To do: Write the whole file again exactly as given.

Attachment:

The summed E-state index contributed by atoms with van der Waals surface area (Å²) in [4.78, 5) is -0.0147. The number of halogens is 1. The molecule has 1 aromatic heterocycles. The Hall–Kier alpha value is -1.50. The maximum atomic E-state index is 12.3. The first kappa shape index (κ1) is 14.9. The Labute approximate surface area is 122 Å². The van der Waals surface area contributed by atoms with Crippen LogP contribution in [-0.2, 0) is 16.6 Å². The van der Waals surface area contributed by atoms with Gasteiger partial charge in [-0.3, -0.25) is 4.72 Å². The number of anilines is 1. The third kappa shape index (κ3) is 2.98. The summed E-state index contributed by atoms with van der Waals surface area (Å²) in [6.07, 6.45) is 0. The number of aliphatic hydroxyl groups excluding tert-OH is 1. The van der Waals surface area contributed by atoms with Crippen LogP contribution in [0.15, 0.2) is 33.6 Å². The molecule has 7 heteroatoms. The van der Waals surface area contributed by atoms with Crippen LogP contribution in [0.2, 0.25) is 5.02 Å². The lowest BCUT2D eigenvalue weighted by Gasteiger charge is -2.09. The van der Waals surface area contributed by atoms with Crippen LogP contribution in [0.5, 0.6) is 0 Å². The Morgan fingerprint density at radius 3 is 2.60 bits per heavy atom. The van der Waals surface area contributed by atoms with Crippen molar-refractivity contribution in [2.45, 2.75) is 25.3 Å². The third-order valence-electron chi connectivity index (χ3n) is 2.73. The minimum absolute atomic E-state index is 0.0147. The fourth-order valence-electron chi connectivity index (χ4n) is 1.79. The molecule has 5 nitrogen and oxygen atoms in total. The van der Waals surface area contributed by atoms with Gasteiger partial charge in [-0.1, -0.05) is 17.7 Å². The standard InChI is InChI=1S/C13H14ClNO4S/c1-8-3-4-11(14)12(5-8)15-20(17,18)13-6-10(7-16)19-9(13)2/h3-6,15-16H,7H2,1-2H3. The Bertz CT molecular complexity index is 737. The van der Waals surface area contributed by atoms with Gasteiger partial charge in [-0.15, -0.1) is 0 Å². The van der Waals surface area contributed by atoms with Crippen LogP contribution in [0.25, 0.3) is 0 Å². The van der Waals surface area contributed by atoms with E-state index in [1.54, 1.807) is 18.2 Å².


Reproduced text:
The summed E-state index contributed by atoms with van der Waals surface area (Å²) in [4.78, 5) is -0.0147. The number of halogens is 1. The molecule has 1 aromatic heterocycles. The Hall–Kier alpha value is -1.50. The maximum atomic E-state index is 12.3. The first kappa shape index (κ1) is 14.9. The Labute approximate surface area is 122 Å². The van der Waals surface area contributed by atoms with Crippen LogP contribution in [-0.2, 0) is 16.6 Å². The van der Waals surface area contributed by atoms with Gasteiger partial charge in [-0.3, -0.25) is 4.72 Å². The number of anilines is 1. The third kappa shape index (κ3) is 2.98. The summed E-state index contributed by atoms with van der Waals surface area (Å²) in [6.07, 6.45) is 0. The number of aliphatic hydroxyl groups excluding tert-OH is 1. The van der Waals surface area contributed by atoms with Crippen LogP contribution in [0.15, 0.2) is 33.6 Å². The molecule has 7 heteroatoms. The van der Waals surface area contributed by atoms with Crippen LogP contribution in [0.2, 0.25) is 5.02 Å². The lowest BCUT2D eigenvalue weighted by Gasteiger charge is -2.09. The van der Waals surface area contributed by atoms with Crippen LogP contribution in [0.5, 0.6) is 0 Å². The Morgan fingerprint density at radius 3 is 2.60 bits per heavy atom. The van der Waals surface area contributed by atoms with Crippen molar-refractivity contribution in [2.45, 2.75) is 25.3 Å². The third-order valence-electron chi connectivity index (χ3n) is 2.73. The minimum absolute atomic E-state index is 0.0147. The fourth-order valence-electron chi connectivity index (χ4n) is 1.79. The molecule has 5 nitrogen and oxygen atoms in total. The van der Waals surface area contributed by atoms with Gasteiger partial charge in [-0.1, -0.05) is 17.7 Å². The standard InChI is InChI=1S/C13H14ClNO4S/c1-8-3-4-11(14)12(5-8)15-20(17,18)13-6-10(7-16)19-9(13)2/h3-6,15-16H,7H2,1-2H3. The Bertz CT molecular complexity index is 737. The van der Waals surface area contributed by atoms with Gasteiger partial charge in [-0.15, -0.1) is 0 Å². The van der Waals surface area contributed by atoms with Crippen LogP contribution in [0.25, 0.3) is 0 Å². The van der Waals surface area contributed by atoms with E-state index in [1.54, 1.807) is 18.2 Å².